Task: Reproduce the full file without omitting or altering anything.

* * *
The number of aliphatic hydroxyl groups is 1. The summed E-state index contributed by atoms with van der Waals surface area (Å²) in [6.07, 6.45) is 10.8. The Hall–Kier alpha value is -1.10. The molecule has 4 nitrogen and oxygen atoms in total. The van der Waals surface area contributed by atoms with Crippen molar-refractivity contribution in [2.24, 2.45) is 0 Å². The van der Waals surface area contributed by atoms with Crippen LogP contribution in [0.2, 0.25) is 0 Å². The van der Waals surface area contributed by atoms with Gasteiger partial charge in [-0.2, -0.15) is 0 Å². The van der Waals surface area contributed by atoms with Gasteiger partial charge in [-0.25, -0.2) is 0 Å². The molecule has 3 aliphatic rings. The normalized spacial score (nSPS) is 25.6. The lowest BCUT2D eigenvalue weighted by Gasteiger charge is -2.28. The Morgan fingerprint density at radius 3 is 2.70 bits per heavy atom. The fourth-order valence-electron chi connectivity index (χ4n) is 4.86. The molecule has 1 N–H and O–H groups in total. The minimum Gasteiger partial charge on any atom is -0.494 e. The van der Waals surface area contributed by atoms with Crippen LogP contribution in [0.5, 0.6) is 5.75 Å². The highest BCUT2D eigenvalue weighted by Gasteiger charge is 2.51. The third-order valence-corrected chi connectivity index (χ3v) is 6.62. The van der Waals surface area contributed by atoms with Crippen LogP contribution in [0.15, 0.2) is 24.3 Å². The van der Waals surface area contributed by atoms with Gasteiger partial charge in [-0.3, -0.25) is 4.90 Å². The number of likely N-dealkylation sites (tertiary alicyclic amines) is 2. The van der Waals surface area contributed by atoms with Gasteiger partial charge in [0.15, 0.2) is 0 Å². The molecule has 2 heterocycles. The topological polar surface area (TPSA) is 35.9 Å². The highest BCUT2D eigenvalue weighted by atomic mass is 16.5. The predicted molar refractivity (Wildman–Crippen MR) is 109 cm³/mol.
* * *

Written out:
The number of aliphatic hydroxyl groups is 1. The summed E-state index contributed by atoms with van der Waals surface area (Å²) in [6.07, 6.45) is 10.8. The Hall–Kier alpha value is -1.10. The molecule has 4 nitrogen and oxygen atoms in total. The van der Waals surface area contributed by atoms with Crippen molar-refractivity contribution in [2.24, 2.45) is 0 Å². The van der Waals surface area contributed by atoms with Crippen LogP contribution in [0.2, 0.25) is 0 Å². The van der Waals surface area contributed by atoms with Gasteiger partial charge in [-0.2, -0.15) is 0 Å². The van der Waals surface area contributed by atoms with Gasteiger partial charge in [-0.25, -0.2) is 0 Å². The molecule has 3 aliphatic rings. The normalized spacial score (nSPS) is 25.6. The lowest BCUT2D eigenvalue weighted by Gasteiger charge is -2.28. The Morgan fingerprint density at radius 3 is 2.70 bits per heavy atom. The fourth-order valence-electron chi connectivity index (χ4n) is 4.86. The molecule has 1 N–H and O–H groups in total. The minimum Gasteiger partial charge on any atom is -0.494 e. The van der Waals surface area contributed by atoms with Crippen LogP contribution in [0.5, 0.6) is 5.75 Å². The highest BCUT2D eigenvalue weighted by Gasteiger charge is 2.51. The third-order valence-corrected chi connectivity index (χ3v) is 6.62. The van der Waals surface area contributed by atoms with Crippen LogP contribution in [0.15, 0.2) is 24.3 Å². The van der Waals surface area contributed by atoms with Gasteiger partial charge in [-0.3, -0.25) is 4.90 Å². The number of likely N-dealkylation sites (tertiary alicyclic amines) is 2. The van der Waals surface area contributed by atoms with Gasteiger partial charge in [0.15, 0.2) is 0 Å². The molecule has 2 heterocycles. The topological polar surface area (TPSA) is 35.9 Å². The highest BCUT2D eigenvalue weighted by atomic mass is 16.5. The predicted molar refractivity (Wildman–Crippen MR) is 109 cm³/mol.